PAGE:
Industrial Utility Efficiency

Substance in Sustainability at Atlas Copco

Actions speak more loudly than words. Growing up in Kansas, with wheat fields as your neighbor, we were taught to make observations like, “he’s a talker”, or “he’s the fancy-dressed guy”. Raw, sometimes menacing, and always waiting to get to the point, we were taught, “If you can’t back-up what you’re saying, don’t say anything.” These comments reflected a core Midwestern value – one that values substance. Substance is not a universally held trait and that holds true when firms claim to be good corporate citizens.

Atlas Copco AB is a Stockholm-based multinational corporation primarily focused on technologies used in compressed air and gas systems, generators, and construction and mining equipment. At the end of 2010, the Group employed 33,000 people with revenues of 7.3 Billion Euros. In my role as a journalist and market observer, substance in sustainability is a value I see “backed-up” at Atlas Copco - in terms of measurable metrics and innovative product development.

Ronnie Leten      
Atlas Copco President and CEO, Ronnie Leten, leads ambitious sustainability goals for the 2010-2020 period

Substance in the Sustainability Metrics

I was trained to be a business executive and, at the end of the quarter, measurable metrics defined the substance of one’s actions. The emergence of Sustainability, Energy Efficiency, and Corporate Responsibility as issues of interest to the consumer has created a buzz-saw of marketing activities and “fancy-dressed brochures”. Countless Corporate Citizenship Reports reside on web sites and are filled with images of green trees and blue lagoons. If you want to skip the fancy-talk, however, look to find a companies’ metrics on Sustainability and ask them how they report them.

Karin Holmquist manages Corporate Responsibility for Atlas Copco. “In 2000, when we decided to start reporting metrics on sustainability, we found the Global Reporting Initiative (GRI) and implemented their Sustainability Reporting Guidelines in 2001.” Focused on advancing Corporate Responsibility and Transparency, GRI provides guidance on how organizations can disclose their sustainability performance. GRI is supported by the United Nations Global Compact (UNGC), the United Nations Environment Programme (UNEP), and the Organization for Economic Cooperation and Development (OECD).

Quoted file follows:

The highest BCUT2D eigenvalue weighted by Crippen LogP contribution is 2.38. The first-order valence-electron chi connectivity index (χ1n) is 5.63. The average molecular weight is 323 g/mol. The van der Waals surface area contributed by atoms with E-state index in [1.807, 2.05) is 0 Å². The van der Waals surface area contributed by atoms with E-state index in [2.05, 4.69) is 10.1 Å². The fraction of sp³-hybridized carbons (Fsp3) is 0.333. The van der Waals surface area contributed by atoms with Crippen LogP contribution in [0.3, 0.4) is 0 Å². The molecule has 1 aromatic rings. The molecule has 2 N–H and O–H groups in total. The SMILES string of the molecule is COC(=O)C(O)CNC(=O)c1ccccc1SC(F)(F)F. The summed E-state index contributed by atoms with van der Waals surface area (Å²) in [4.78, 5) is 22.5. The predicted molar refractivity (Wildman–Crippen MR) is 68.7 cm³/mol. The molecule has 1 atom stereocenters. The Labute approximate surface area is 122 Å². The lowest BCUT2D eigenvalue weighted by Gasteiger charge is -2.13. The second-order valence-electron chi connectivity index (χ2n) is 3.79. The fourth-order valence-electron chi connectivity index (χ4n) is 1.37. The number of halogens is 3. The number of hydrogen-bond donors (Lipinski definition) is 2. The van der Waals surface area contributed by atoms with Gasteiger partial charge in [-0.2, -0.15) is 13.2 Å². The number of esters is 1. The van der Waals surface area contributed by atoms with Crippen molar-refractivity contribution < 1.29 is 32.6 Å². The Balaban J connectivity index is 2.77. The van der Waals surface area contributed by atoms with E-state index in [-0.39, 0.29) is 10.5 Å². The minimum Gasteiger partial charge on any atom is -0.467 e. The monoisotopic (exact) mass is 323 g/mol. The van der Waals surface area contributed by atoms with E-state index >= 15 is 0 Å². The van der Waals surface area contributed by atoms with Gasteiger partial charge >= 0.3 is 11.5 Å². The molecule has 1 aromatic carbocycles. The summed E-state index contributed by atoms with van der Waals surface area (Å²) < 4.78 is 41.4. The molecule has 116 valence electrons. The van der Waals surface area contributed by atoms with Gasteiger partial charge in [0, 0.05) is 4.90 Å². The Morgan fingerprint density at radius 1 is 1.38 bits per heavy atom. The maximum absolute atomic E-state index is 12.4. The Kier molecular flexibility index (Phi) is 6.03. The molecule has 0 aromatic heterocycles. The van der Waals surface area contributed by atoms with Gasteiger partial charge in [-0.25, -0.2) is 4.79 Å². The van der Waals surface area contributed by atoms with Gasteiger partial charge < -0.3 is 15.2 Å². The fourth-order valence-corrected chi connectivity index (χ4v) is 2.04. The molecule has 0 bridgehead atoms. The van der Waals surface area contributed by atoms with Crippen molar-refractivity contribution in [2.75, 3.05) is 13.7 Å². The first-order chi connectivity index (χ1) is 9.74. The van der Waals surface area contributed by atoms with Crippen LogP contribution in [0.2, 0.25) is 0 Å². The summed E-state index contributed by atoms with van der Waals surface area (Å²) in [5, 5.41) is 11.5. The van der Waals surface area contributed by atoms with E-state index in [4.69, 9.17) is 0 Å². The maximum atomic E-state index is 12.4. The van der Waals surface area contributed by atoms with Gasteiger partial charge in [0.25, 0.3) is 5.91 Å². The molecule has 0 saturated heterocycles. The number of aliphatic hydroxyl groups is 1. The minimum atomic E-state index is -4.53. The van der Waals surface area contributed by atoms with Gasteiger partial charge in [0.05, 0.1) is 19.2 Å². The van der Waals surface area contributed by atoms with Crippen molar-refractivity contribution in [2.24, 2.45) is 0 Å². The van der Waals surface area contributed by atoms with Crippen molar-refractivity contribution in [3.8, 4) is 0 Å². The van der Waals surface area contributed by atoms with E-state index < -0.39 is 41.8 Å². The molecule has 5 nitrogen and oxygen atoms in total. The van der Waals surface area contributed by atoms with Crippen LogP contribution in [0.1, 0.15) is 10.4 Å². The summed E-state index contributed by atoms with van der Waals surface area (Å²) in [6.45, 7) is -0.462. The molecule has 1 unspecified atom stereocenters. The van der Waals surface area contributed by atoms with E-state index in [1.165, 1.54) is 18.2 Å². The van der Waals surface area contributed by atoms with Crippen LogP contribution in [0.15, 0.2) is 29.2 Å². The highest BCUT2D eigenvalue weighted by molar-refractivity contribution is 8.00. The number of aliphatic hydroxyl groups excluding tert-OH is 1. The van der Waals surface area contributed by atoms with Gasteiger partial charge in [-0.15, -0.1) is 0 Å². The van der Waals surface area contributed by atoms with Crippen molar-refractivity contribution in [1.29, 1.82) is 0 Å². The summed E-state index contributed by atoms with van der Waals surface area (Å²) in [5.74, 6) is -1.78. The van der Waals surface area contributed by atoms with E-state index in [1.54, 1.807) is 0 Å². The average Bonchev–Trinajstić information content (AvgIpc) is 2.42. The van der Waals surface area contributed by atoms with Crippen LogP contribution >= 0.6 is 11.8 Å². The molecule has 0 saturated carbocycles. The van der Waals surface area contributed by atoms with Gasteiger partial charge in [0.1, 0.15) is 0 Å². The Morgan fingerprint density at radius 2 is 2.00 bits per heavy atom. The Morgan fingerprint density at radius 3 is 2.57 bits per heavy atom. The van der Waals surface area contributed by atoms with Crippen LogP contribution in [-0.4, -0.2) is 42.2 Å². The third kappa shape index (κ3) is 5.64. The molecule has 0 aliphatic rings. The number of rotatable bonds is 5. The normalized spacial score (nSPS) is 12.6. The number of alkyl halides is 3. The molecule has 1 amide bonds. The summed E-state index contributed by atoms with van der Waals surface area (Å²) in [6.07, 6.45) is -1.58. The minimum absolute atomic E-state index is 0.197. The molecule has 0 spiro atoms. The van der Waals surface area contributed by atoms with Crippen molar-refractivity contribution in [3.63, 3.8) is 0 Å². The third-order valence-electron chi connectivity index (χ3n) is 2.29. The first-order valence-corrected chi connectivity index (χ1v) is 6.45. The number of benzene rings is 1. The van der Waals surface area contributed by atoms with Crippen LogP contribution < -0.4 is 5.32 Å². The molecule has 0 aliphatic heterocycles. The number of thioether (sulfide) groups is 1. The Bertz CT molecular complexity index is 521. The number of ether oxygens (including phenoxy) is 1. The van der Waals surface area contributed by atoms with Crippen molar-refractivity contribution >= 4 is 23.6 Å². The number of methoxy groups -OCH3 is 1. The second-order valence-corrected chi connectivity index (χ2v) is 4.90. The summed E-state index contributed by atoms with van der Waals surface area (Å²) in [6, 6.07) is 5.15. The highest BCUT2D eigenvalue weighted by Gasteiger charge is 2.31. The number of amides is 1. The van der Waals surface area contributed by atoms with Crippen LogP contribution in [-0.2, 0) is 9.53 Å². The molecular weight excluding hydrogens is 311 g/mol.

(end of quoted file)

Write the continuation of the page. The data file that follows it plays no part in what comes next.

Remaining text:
Now on Version 3 of their Reporting Guidelines, one of the great benefits I observe about GRI is that it provides a platform for best practice sustainability reporting. Ms. Holmquist commented, “GRI has three transparency levels – Levels A, B, and C. In 2006, Atlas Copco went to the highest level, Level A transparency reporting on all core indicators.”

The 2010 Atlas Copco Annual Report and Sustainability Report integrates financial metrics with GRI sustainability metrics. They enable the understanding of how much energy is used in relation to sales activity. This permits the establishment of Energy Intensity metrics that all can manage to. Ms. Holmquist described the management structure involved, “Direct energy consumption is managed and decided on the company/divisional level. The Atlas Copco companies have assigned the task to environmental managers or Integrated Management System managers who support the work with continual improvements in the ISO 14001 management systems. There is a Group Safety, Health and Environmental (SHE) Council with representatives from business areas and corporate functions where SHE related issues are discussed. Recommendations from the SHE Council are decided by Group Management and implemented by operations.”

Atlas Copco President and CEO, Ronnie Leten, outlined ambitious sustainability goals for the 2010 - 2020 time period in his letter contained in the 2010 Atlas Copco Annual Report. The first commitment is that operations will keep water consumption at current levels – regardless of production levels. The second big one is that CO2 emissions per cost of sales (an Energy Intensity measure) will be reduced by 20 percent by the year 2020. The third significant commitment is that the technologies and services provided by the company will increase in energy efficiency by 20 percent by the year 2020.